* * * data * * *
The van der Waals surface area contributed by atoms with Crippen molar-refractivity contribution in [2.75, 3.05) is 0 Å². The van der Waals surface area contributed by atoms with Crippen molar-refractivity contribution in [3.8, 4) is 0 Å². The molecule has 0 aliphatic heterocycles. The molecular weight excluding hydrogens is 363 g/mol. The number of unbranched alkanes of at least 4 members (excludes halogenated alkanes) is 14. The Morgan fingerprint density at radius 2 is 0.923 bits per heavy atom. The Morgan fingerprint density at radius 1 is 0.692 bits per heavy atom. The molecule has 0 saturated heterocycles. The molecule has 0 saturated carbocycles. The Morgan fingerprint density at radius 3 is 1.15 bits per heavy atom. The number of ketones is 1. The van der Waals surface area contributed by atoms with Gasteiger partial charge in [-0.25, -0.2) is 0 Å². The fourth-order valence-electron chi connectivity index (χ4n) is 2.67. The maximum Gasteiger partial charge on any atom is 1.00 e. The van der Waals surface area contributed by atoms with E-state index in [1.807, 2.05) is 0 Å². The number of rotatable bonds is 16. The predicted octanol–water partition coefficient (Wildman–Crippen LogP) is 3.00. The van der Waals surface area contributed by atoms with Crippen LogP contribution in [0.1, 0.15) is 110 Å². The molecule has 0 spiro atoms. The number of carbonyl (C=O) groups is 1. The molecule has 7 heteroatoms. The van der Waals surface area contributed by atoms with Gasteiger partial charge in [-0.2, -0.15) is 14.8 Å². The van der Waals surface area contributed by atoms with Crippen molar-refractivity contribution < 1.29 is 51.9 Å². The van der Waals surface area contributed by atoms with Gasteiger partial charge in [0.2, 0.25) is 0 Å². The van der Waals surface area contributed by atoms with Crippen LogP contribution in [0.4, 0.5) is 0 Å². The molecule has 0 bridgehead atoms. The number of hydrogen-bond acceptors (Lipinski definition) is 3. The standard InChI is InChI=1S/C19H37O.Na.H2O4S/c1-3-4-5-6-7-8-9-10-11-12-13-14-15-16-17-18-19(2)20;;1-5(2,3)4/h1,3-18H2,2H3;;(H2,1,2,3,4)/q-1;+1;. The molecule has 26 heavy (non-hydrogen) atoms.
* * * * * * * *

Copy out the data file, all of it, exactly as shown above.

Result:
The van der Waals surface area contributed by atoms with Crippen molar-refractivity contribution in [2.75, 3.05) is 0 Å². The van der Waals surface area contributed by atoms with Crippen molar-refractivity contribution in [3.8, 4) is 0 Å². The molecule has 0 aliphatic heterocycles. The molecular weight excluding hydrogens is 363 g/mol. The number of unbranched alkanes of at least 4 members (excludes halogenated alkanes) is 14. The Morgan fingerprint density at radius 2 is 0.923 bits per heavy atom. The Morgan fingerprint density at radius 1 is 0.692 bits per heavy atom. The molecule has 0 saturated heterocycles. The molecule has 0 saturated carbocycles. The Morgan fingerprint density at radius 3 is 1.15 bits per heavy atom. The number of ketones is 1. The van der Waals surface area contributed by atoms with Gasteiger partial charge in [-0.25, -0.2) is 0 Å². The fourth-order valence-electron chi connectivity index (χ4n) is 2.67. The maximum Gasteiger partial charge on any atom is 1.00 e. The van der Waals surface area contributed by atoms with E-state index in [1.807, 2.05) is 0 Å². The number of rotatable bonds is 16. The predicted octanol–water partition coefficient (Wildman–Crippen LogP) is 3.00. The van der Waals surface area contributed by atoms with Crippen LogP contribution in [0.1, 0.15) is 110 Å². The molecule has 0 spiro atoms. The number of carbonyl (C=O) groups is 1. The molecule has 7 heteroatoms. The van der Waals surface area contributed by atoms with Gasteiger partial charge in [-0.2, -0.15) is 14.8 Å². The van der Waals surface area contributed by atoms with Crippen molar-refractivity contribution < 1.29 is 51.9 Å². The van der Waals surface area contributed by atoms with Gasteiger partial charge in [0.2, 0.25) is 0 Å². The van der Waals surface area contributed by atoms with Crippen LogP contribution in [0.4, 0.5) is 0 Å². The molecule has 0 bridgehead atoms. The number of hydrogen-bond acceptors (Lipinski definition) is 3. The standard InChI is InChI=1S/C19H37O.Na.H2O4S/c1-3-4-5-6-7-8-9-10-11-12-13-14-15-16-17-18-19(2)20;;1-5(2,3)4/h1,3-18H2,2H3;;(H2,1,2,3,4)/q-1;+1;. The molecule has 26 heavy (non-hydrogen) atoms.